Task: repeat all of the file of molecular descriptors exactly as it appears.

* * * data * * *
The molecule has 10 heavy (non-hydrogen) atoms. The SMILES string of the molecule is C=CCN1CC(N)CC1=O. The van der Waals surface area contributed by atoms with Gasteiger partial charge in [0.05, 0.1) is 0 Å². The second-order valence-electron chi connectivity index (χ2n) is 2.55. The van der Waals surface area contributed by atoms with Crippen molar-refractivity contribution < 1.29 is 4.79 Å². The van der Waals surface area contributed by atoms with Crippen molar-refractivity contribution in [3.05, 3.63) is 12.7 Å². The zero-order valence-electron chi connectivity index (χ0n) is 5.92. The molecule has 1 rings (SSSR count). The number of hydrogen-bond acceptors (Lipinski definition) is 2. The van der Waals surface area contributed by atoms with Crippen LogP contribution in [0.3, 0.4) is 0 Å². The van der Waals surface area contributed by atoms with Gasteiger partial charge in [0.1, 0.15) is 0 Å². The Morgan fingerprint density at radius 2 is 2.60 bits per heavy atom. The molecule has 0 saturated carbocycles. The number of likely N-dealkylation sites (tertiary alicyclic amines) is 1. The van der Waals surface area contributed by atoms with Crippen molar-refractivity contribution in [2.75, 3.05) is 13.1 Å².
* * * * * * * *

The molecule has 10 heavy (non-hydrogen) atoms. The SMILES string of the molecule is C=CCN1CC(N)CC1=O. The van der Waals surface area contributed by atoms with Gasteiger partial charge in [0.05, 0.1) is 0 Å². The second-order valence-electron chi connectivity index (χ2n) is 2.55. The van der Waals surface area contributed by atoms with Crippen molar-refractivity contribution < 1.29 is 4.79 Å². The van der Waals surface area contributed by atoms with Crippen molar-refractivity contribution in [3.05, 3.63) is 12.7 Å². The zero-order valence-electron chi connectivity index (χ0n) is 5.92. The molecule has 1 rings (SSSR count). The number of hydrogen-bond acceptors (Lipinski definition) is 2. The van der Waals surface area contributed by atoms with Crippen LogP contribution in [0.3, 0.4) is 0 Å². The van der Waals surface area contributed by atoms with Gasteiger partial charge in [0.1, 0.15) is 0 Å². The Morgan fingerprint density at radius 2 is 2.60 bits per heavy atom. The molecule has 0 saturated carbocycles. The number of likely N-dealkylation sites (tertiary alicyclic amines) is 1. The van der Waals surface area contributed by atoms with Crippen molar-refractivity contribution in [2.75, 3.05) is 13.1 Å².